Most of us have adopted little rules for living: Don’t snack after midnight; don’t take candy from strangers; don’t date musicians; read the instruction manual.
One of my rules is not to put vegetable plants in the ground until my birthday, which is at the end of this month.
The rule corresponds with the probability that Chico will not experience another frost until after this date.
(For a very cool explanation on last frost dates and Chico-specific temperature averages: http://goo.gl/ewqTz).
Like almost all things in my life, I’ve learned caution the hard way.
Some guy with a Ph.D talked me into planting in early April. I ended up running around the yard in my raincoat, putting plastic buckets over tiny tomato plants.
Other years I waited until May, then listened to people like the professor brag about red tomatoes in June.
My solution this year will be to wait longer than some would advise and spend more money on larger plants. Bonus if the tomato branches already have green fruit when I bring them home.
Planting by seed, of course, is always preferable. You can enjoy the plants from seed to compost, and relish in your gardening prowess.
Several weeks ago, I bought a six-pack at the farmers market that contained three different types of lettuce. I’ve harvested two large bowls of salad, with more on the way.
That same week, I planted two rows of spinach seeds in the same raised bed. As you would guess, there are two spindly spinach plants.
The basil seeds planted two weeks ago are doing much better, with two rows of seedlings that look like green Star Wars fighter planes.
(For basil-growing instructions: http://goo.gl/aA36A).
If these don’t work out, I’ll buy a one-gallon basil plant for less than five bucks.
Another experiment in instant gratification was to buy a package of “live lettuce,” or “living lettuce.” This is sold at a regular grocery store, in a plastic dome, with the root ball attached. The concept is that the lettuce is “alive” and will stay fresh in your fridge.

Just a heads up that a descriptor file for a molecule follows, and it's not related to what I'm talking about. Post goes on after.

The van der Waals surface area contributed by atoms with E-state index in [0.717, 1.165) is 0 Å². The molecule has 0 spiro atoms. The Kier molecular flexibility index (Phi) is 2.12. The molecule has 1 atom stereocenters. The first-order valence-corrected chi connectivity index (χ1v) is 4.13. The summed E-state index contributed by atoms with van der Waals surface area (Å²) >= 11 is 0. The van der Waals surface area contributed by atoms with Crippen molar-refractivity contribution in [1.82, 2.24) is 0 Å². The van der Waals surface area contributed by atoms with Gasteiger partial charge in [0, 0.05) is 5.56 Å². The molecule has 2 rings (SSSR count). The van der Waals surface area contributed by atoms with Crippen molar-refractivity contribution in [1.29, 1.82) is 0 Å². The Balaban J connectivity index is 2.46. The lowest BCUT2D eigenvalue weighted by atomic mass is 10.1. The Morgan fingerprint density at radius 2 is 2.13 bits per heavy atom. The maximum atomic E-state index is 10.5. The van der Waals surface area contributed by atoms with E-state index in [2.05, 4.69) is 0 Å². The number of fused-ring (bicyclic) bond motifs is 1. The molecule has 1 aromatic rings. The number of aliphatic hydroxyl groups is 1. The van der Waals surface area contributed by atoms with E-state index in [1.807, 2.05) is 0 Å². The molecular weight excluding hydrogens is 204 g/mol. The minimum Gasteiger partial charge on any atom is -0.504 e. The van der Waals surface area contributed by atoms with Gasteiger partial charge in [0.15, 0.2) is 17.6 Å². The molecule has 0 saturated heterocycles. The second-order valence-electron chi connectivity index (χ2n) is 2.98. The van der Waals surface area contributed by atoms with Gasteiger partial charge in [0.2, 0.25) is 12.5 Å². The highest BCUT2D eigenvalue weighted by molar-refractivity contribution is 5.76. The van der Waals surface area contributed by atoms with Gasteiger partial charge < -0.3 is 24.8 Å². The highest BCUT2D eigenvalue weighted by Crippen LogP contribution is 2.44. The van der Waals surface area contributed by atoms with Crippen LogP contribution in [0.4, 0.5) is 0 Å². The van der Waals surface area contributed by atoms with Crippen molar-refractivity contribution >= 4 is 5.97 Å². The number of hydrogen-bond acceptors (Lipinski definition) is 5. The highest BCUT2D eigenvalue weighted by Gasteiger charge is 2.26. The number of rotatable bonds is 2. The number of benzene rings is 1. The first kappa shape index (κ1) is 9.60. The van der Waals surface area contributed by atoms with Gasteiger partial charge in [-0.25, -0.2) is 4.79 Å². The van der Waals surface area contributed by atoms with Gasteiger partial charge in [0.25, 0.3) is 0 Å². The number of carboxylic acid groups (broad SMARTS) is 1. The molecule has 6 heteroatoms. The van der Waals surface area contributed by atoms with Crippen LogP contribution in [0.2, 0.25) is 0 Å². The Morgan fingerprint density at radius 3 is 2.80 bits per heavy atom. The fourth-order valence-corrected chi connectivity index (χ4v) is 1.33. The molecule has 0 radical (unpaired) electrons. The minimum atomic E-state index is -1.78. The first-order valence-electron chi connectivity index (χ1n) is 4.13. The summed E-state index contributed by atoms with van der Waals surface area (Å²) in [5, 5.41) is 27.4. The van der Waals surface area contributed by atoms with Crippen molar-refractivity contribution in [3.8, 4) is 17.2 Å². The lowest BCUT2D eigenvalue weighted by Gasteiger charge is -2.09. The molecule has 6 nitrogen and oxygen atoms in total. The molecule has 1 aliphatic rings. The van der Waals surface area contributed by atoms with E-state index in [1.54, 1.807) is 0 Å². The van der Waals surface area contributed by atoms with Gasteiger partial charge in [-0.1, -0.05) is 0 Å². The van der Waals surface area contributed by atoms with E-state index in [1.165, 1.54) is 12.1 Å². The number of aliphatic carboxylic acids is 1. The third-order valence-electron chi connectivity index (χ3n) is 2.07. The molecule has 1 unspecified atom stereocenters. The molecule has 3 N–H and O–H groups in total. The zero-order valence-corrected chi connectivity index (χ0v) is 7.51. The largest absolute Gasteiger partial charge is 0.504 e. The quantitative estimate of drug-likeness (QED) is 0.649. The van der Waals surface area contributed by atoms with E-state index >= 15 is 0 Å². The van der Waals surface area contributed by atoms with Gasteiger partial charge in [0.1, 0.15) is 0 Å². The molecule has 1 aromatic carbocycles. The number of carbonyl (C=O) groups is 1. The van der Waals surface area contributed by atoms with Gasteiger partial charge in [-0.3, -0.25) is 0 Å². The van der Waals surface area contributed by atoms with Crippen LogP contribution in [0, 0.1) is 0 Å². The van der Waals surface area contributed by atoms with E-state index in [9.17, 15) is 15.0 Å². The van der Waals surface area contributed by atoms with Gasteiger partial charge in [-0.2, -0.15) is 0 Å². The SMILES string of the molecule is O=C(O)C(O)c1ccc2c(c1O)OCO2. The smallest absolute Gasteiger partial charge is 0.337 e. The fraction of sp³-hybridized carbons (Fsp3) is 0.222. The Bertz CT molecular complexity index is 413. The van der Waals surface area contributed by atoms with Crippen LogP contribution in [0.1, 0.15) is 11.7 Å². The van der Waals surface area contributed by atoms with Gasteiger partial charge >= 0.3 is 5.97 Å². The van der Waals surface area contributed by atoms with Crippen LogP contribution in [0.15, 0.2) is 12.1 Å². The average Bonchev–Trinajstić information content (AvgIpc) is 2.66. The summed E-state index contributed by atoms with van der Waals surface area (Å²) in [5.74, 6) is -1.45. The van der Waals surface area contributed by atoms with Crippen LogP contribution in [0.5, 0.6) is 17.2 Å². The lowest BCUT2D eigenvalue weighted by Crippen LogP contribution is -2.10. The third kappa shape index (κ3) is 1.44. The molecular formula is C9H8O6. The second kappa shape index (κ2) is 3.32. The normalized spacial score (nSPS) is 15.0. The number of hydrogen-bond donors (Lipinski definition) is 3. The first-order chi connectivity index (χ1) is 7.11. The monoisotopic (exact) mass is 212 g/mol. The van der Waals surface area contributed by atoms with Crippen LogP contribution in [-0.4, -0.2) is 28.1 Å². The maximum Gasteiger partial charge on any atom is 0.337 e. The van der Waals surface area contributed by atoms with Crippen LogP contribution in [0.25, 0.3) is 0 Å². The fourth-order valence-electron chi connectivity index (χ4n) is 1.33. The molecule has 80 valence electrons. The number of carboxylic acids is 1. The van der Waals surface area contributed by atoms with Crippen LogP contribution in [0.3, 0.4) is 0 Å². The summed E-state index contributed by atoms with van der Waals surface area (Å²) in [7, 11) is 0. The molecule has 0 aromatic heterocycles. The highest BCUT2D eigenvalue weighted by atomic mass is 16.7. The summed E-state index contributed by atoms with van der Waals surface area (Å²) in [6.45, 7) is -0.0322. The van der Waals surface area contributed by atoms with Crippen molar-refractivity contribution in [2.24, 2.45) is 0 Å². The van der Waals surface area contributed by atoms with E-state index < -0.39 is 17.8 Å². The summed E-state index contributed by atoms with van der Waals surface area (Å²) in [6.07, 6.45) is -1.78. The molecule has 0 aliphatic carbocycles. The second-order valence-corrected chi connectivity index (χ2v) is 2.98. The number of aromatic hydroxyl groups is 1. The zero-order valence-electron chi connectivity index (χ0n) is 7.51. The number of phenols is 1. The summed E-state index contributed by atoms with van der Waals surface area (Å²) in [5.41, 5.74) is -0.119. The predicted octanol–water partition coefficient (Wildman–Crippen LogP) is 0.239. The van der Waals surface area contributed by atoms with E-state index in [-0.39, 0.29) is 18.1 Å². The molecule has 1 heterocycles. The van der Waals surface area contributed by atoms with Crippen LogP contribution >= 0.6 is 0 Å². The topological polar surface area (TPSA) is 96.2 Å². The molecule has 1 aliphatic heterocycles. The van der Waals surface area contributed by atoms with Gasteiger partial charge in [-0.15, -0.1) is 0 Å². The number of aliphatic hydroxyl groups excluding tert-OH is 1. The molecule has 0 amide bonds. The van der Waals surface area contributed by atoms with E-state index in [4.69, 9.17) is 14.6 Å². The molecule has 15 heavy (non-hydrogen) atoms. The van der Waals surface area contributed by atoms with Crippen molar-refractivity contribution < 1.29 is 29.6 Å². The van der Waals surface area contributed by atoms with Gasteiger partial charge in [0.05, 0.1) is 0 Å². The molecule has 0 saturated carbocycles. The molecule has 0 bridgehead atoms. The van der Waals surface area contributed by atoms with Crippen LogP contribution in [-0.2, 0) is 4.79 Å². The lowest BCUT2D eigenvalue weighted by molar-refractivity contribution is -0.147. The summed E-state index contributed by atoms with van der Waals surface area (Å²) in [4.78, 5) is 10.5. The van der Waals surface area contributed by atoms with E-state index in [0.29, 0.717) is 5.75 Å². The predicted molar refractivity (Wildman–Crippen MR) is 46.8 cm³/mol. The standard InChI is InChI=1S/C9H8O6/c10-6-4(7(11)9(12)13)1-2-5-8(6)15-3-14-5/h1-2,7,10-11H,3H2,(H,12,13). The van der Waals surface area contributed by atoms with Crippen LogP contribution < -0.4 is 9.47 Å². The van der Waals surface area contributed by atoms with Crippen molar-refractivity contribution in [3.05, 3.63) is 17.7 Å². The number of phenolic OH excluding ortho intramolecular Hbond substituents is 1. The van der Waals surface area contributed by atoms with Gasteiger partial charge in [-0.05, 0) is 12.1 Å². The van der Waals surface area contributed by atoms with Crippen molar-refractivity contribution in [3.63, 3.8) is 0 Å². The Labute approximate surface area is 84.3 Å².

After eating the greenery down to a stub, I planted the root ball in my raised bed. The plants survived and thrived.
Lunar rules for planting
This week, a friend excitedly asked if I had planted my garden.
I had barely nodded when she explained that she follows the Old Farmer’s Almanac, taking care to plant above-ground vegetables during the waxing phase of the moon.
Root crops, she explained, should be planted after a full moon.
I had not factored this into my last frost/birthday equations. Darn it.
Her method sounded like a delightful rule for gardening, and just as good as any of the rules I currently live by.
Because the full moon was yesterday, I’ll have almost an entire month to plant radish seeds, which are below-ground vegetables.
Also, when I buy my 14-inch tomato plants, I’ll ask the grower if they recall the phase of the moon when the seeds were planted. That should be an interesting conversation.
For my birthday, my sister has said she will cut my hair. The Old Farmer’s Almanac, http://goo.gl/W5hnR, also has moon rules for cutting your hair.
From now until May 8, a haircut will “retard growth,” and is also a good time to quit smoking, start a diet, and mow your lawn to inhibit growth, the almanac states authoritatively.
It also recommends waiting until May 2 to dig post holes.
Now you know.
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